Can a gold-backed crypto currency be a viable alternative to central bank issued fiat money?
For people to consider the possibility of a gold backed crypto currency (GBC), we first have to look at the technical argument. The obvious questions will be asked like; does their gold really exist? Will it maintain its purchasing power? Is it secure? What can I buy with my GBC? What’s the point of it?
But I think the most important issue will be down to the user experience and the practical day to day use for the consumer. It needs to be totally seamless. GBC is the base currency but how can I can it be used for day to day payments as if its a normal bank account.
So, the first question is what makes GBC a sensible choice as a base currency.
In 2008 we came perilously close to the ATM’s not working. The current monopoly on the issuance of currency by central banks and governments combined with a leveraged banking system is a dangerous cocktail which could completely collapse in the space of a few days.
Yes, we do have an £85,000 government guarantee of our bank accounts in case of a banking collapse under the financial services compensation scheme. Which gives some comfort. But post 2008, there is a deep distrust on how the financial system works, and who it is really working for.
A lot of this distrust led to the creation of bitcoin and the community that has built up around it. It makes sense that we have forms of money that are not government controlled. Having alternatives alternative forms of money and banking will also lead to a more robust and sustainable financial system.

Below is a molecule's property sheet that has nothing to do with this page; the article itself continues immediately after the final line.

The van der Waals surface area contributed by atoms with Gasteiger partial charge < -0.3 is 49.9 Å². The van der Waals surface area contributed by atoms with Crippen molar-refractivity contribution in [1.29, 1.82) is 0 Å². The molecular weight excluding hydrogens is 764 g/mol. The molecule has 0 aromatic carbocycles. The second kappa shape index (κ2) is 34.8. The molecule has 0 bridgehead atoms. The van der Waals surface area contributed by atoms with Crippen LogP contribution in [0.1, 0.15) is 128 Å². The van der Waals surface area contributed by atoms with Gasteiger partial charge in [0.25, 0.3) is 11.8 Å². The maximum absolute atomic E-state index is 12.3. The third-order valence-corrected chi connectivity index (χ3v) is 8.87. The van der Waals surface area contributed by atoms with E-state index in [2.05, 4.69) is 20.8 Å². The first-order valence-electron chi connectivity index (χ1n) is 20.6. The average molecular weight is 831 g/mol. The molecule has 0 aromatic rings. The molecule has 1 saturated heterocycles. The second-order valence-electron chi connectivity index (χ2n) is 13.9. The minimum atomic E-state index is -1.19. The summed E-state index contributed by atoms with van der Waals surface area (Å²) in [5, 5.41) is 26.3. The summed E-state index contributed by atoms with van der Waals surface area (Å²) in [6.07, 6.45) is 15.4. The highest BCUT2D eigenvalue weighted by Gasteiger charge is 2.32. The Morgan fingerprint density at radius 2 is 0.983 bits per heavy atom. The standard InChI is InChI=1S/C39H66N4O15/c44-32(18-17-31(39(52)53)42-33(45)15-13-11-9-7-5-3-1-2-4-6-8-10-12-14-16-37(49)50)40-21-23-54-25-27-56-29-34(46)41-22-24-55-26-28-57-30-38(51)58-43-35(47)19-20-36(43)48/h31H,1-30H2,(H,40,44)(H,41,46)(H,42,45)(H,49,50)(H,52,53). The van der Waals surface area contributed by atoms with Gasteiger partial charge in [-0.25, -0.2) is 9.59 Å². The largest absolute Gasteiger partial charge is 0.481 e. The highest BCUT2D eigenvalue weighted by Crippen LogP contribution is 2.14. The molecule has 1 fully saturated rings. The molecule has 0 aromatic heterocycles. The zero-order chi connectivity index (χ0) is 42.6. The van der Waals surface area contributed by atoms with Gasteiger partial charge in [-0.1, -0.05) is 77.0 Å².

Bitcoin is a currency with no counterparty as is gold, people around the world with the right technical know how can mine bitcoin as people can mine gold – the value of bitcoin and gold is determined by what you can exchange it for unlike with fiat money where the reputation and stability of the government and banks that stand behind their currency can have a big impact on the value of their money. Venezuela and Zimbabwe are extreme examples of this.
Gold has been used as a form of money since the beginning of civilisation and arguably has maintained its relative value or purchasing value from Caesar’s Rome to the modern age.
I think its difficult to argue against the idea of having a gold backed currency as an option for consumers to choose for themselves, especially at a time where the financial system is still arguably recovering from the last collapse.
The big question is, can customers use a gold backed currency for day to day purchases.
Clearly it is not going to be the case that GBC might be accepted by merchants overnight in the same way that we can’t spend bitcoin that easily.
But the improving availability of current accounts and debit cards, through api’s, that can be linked to an underlying GBC account, could make the transferability between GBC and GBP(£) through a linked debit card or current account, nearly unnoticeable from an operational, frictional and cost perspective.
With this in mind, we can build a regular banking infrastructure on top of and alongside a base GBC wallet. The customer can use pounds as easily as GBC.
This gives the consumer the choice to switch between a pound based system and a gold backed currency system, with the obvious acceptance advantages of pounds combined with the lower counterparty risk and long term price stability of gold.